”King Solomon: Man of Wisdom, Man of Foolishness”
Lesson 26 – 1 Kings 3; 5-11
This lesson is about King Solomon, a man who received great gifts from God but eventually used those gifts unrighteously. As we review the lesson material, look for incidents that show the gradual decline of Solomon. Look for his flaws not to judge him, but to learn from his mistakes.
Elder Dallin H. Oaks: “We generally think of Satan attacking us at our weakest spot. … But weakness is not our only vulnerability. Satan can also attack us where we think we are strong—in the very areas where we are proud of our strengths. He will approach us through the greatest talents and spiritual gifts we possess. If we are not wary, Satan can cause our spiritual downfall by corrupting us through our strengths as well as by exploiting our weaknesses” (Ensign, Oct. 1994, 12).
Background: Just before David died, Zadok the priest and Nathan the prophet anointed Solomon as the new king. Solomon, who was a son of David and Bathsheba, received the following counsel from his father: “Be thou strong … , and shew thyself a man; and keep the charge of the Lord thy God, to walk in his ways, to keep his statutes, and his commandments, and his judgments, and his testimonies, … that thou mayest prosper in all that thou doest” (1 Kings 2:2-3).
The Lord blessed Solomon with wisdom, riches, and honor (1 Kings 3:5-28)
When Solomon succeeded his father, David, as king, he followed the Lord.
1 Kings 3:5, 9 - Soon after Solomon became king, the Lord appeared to him in a dream and said, “Ask what I shall give thee”. Solomon asked for an “understanding heart”
1 Kings 3:28; 4:29 - Having an “understanding heart” meant that the wisdom of God was in him.
1 Kings 3:7-8 - Solomon felt a special need for that blessing because he was young and needed help.
Think about how “the wisdom of God” would help you with your responsibilities at home, work, or Church.
1 Kings 3:11-12 - The Lord was pleased by Solomon’s request for an understanding heart because Solomon had asked for a gift that would help him serve others rather than a gift with selfish purposes.
D&C 46:13-26 - Some of the spiritual gifts we may seeek are enumerated in these verses. As you consider them, you might think about how you could use them in service to others.
1 Kings 3:14 - The Lord gives spiritual gifts on conditions of righteousness and obedience.
1 Kings 3:13-14 - Additional blessings the Lord granted Solomon were riches, wisdom, and honor.
1 Kings 3:16-22 - The first situation requiring King Solomon’s judgment was a dispute over an infant.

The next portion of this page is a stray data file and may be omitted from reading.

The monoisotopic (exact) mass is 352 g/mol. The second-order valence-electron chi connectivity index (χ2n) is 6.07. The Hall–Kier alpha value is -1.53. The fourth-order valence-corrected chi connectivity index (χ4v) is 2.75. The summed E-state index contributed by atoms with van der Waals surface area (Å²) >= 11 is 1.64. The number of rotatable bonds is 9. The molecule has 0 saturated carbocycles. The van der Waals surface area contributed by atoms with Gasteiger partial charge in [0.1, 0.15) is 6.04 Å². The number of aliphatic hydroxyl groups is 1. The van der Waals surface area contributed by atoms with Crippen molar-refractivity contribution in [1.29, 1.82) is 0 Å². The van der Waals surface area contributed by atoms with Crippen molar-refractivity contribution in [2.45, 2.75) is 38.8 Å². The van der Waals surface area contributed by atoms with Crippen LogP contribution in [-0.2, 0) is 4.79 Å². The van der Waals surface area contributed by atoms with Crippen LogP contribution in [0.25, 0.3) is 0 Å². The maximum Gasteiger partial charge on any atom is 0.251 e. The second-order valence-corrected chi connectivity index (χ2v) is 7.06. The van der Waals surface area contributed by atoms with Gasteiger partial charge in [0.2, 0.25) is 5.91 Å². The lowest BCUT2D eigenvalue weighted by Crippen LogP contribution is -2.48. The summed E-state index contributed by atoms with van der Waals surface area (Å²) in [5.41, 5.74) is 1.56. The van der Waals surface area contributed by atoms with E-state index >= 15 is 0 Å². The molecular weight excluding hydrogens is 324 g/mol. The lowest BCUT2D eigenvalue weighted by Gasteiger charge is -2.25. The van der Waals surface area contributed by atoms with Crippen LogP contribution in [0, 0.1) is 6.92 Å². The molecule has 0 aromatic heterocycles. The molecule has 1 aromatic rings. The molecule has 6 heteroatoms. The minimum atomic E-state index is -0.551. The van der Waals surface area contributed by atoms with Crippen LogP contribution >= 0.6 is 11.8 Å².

1 Kings 3:23-28 – Solomon wisely determined which woman was the actual mother. Solomon’s solution dramatically demonstrated that the Lord had blessed him with wisdom.
King Solomon directed construction of a great temple and had a palace built for himself.
As commanded by the Lord, Solomon directed that a temple be constructed.
1 Kings 5:1-6, 17-18; 6:15-36 – These verses emphasize the elaborate nature of the temple.
Solomon used fine materials to build the temple because it was the house of the Lord.
1 Kings 6:7 - The builders showed reverence for the temple during its construction by not making noise with tools of iron while the temple was being built.
1 Kings 5:1-12 - Solomon used his wisdom, riches, and honor to ensure proper construction of the temple. Because of those blessings, he was able to obtain building materials and enlist the help of skillful laborers in the construction of the temple.
1 Kings 6:11-13 - The Lord promised Solomon that, if Solomon would remain righteous and follow the Lord, then He would dwell in the temple.
D&C 97:15-17 – A similar promise has been given by the Lord in our day regarding our temples.
1 Kings 6:2-3; 7:2, 6-7 - Solomon also had a house built for himself. His house was larger than the house of the Lord. This use of riches showed Solomon’s gradual decline was starting.
Solomon dedicated the temple
1 Kings 8:22-53 - After seven years of construction, the temple was dedicated. Some of the things Solomon prayed for in the dedicatory prayer included answers to prayers (1 Kings 8:28-30, 49-52), forgiveness (1 Kings 8:33-39), rain (1 Kings 8:35-36), help during famine and sickness (1 Kings 8:37), and help in battle (1 Kings 8:44-45). In that dedicatory prayer, Solomon prayed for the Lord to help his people through many difficult problems.